I have another sci-fi short story I cannot remember the title of. It should be about 20 pages long.
It sounds like "Origin" by Timothy Zahn but the length is way off. "Origin" is not "about 20 pages long," it's just over 3 pages in Isaac Asimov's Science Fiction Magazine, February 15, 1982, available at the Internet Archive.
A spaceship with two human beings is blocked by an enormous alien spaceship.
"Greetings," a lilting voice said. "I am Fal-sint. Who and what are you?"
Wordlessly, Rolf handed Kevn the mike. Grimacing, the other cleared his throat. "I'm Kevn Jakoby; my partner is Rolf Sawyer. We're humans, prospecting in this region of space."
"Are you creators or creatures?"
"Uh . . . creatures, I guess."
"Who is your creator?"
Kevn blinked. "No one. We evolved naturally, by ourselves. That's what creature means."
"Not true. If you are creatures then you were created. That is simple definition."
Rolf nudged him. "Ask him what he is," he suggested in a low voice. "Maybe he's got a strange definition for 'creator,' too."
Kevn nodded and asked the question. "I am a creature of the Varka series, designed to serve as a star patroller."
The light dawned. "You're a computer, aren't you? An artificial intelligence." Already Kevn was feeling better about all this. "Well, by that definition we're creators."
Their occupants ask, “Which side of the war are you on?” The humans answer that they do not know what they are talking about, and they were explained that in the Galaxy there is a huge war between Creators and Creatures, robot-like beings.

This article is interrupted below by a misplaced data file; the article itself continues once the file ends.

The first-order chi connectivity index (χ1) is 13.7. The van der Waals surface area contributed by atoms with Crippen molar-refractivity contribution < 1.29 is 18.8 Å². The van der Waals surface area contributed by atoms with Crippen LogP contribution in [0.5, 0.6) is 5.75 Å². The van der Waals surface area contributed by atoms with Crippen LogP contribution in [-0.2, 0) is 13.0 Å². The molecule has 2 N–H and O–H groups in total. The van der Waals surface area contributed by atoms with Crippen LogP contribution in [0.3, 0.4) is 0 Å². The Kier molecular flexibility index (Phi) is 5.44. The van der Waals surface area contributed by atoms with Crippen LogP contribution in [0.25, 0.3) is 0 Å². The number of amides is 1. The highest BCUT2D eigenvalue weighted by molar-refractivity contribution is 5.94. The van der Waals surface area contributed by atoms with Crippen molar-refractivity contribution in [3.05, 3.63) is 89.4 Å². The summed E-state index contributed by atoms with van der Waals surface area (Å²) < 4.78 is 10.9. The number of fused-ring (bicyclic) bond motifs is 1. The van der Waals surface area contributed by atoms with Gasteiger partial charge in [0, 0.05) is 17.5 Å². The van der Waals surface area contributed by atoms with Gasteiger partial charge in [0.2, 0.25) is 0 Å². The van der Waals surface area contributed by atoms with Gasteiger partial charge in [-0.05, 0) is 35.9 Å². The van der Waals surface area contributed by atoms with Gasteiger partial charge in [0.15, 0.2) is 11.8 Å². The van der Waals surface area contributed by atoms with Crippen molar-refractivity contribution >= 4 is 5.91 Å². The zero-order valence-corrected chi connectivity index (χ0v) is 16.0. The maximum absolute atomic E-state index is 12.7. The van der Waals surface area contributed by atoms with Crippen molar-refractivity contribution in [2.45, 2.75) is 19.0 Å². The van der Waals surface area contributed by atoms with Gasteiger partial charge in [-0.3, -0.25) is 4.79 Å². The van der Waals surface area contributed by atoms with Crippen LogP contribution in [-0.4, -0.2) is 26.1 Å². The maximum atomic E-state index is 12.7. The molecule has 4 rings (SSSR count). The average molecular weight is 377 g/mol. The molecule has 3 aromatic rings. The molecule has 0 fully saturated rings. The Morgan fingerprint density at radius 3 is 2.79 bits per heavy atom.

It seems that the great Conflict is not creators vs. creatures; there are creators and their creatures on both sides:
"You may not yet leave." There was a new note of firmness to Fal-sint's lilt. "If you are creators, I must learn which side of the Conflict you stand on; if you are creatures, I must learn the stand of your creator."
The alien spaceship contains Creatures, so the human replied “we are Creatures too”; the aliens then asked them to prove it.
Kevn took a deep breath, mentally crossing his fingers. "Very well. Fal-sint, you have passed our creator's test." He hoped fervently the other would accept that statement without awkward questions. "We may now admit to be creatures."
"You have proof?" Fal-sint didn't seem angry at the shift in Kevn's story.
Eventually the humans sent them a copy of the Bible, which should have settled the question:
"Yes." Kevn accessed a section of the computer's literature array. "Read here, starting where it says, 'So God created man in His own image.'"
the aliens agreed that the humans were Creatures, but then they added: “Your Creator seems to be really important. Bring us to Him.”
There was a short pause, and Kevn held his breath. Then Fal-sint spoke. "Yes; I see now. Your creator is indeed powerful. I will send word to my creator at once."
Grinning, Kevn winked at Rolf. "Fine. Now, perhaps we creatures can discuss some areas of mutual interest. This Conflict of yours, for instance; and the location of any nearby metal-rich planets."
"I'm afraid not. While we normally would do so, my creator will definitely wish to speak directly to one as powerful as yours. Please communicate with your creator and ask where he would prefer such a meeting take place."
The final catchline was something like “You cannot ever find a priest, when you need one!”
Kevn stared at Rolf. "What do we do now?" he hissed.
Rolf shrugged helplessly. "There's never a priest around when you need one," he muttered.